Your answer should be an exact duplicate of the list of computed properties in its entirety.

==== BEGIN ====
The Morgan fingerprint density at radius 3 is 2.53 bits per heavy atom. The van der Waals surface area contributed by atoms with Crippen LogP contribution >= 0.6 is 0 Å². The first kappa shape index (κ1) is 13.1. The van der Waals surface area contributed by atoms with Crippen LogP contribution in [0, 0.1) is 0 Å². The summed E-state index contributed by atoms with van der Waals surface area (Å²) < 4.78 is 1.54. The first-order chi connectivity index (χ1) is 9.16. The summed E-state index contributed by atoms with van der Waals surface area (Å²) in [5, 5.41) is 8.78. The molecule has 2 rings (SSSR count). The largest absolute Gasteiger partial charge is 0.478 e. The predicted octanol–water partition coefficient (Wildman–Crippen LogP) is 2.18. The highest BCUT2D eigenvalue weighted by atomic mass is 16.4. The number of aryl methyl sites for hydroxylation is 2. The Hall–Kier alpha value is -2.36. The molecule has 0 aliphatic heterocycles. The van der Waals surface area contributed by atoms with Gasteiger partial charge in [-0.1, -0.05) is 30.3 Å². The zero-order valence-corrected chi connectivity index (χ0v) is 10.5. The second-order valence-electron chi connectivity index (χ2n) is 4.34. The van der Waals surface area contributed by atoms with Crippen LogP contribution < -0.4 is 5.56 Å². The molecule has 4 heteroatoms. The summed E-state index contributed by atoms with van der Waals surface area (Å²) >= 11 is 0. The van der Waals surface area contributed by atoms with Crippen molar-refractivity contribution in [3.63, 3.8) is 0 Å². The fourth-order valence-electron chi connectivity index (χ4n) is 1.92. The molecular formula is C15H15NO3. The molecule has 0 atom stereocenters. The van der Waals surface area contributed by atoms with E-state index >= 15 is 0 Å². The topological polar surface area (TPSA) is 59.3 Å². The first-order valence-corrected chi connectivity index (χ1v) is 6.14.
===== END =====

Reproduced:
The Morgan fingerprint density at radius 3 is 2.53 bits per heavy atom. The van der Waals surface area contributed by atoms with Crippen LogP contribution >= 0.6 is 0 Å². The first kappa shape index (κ1) is 13.1. The van der Waals surface area contributed by atoms with Crippen LogP contribution in [0, 0.1) is 0 Å². The summed E-state index contributed by atoms with van der Waals surface area (Å²) < 4.78 is 1.54. The first-order chi connectivity index (χ1) is 9.16. The summed E-state index contributed by atoms with van der Waals surface area (Å²) in [5, 5.41) is 8.78. The molecule has 2 rings (SSSR count). The largest absolute Gasteiger partial charge is 0.478 e. The predicted octanol–water partition coefficient (Wildman–Crippen LogP) is 2.18. The highest BCUT2D eigenvalue weighted by atomic mass is 16.4. The number of aryl methyl sites for hydroxylation is 2. The Hall–Kier alpha value is -2.36. The molecule has 0 aliphatic heterocycles. The van der Waals surface area contributed by atoms with Gasteiger partial charge in [-0.1, -0.05) is 30.3 Å². The zero-order valence-corrected chi connectivity index (χ0v) is 10.5. The second-order valence-electron chi connectivity index (χ2n) is 4.34. The van der Waals surface area contributed by atoms with Crippen LogP contribution < -0.4 is 5.56 Å². The molecule has 4 heteroatoms. The summed E-state index contributed by atoms with van der Waals surface area (Å²) >= 11 is 0. The van der Waals surface area contributed by atoms with Crippen molar-refractivity contribution in [3.63, 3.8) is 0 Å². The fourth-order valence-electron chi connectivity index (χ4n) is 1.92. The molecular formula is C15H15NO3. The molecule has 0 atom stereocenters. The van der Waals surface area contributed by atoms with E-state index >= 15 is 0 Å². The topological polar surface area (TPSA) is 59.3 Å². The first-order valence-corrected chi connectivity index (χ1v) is 6.14.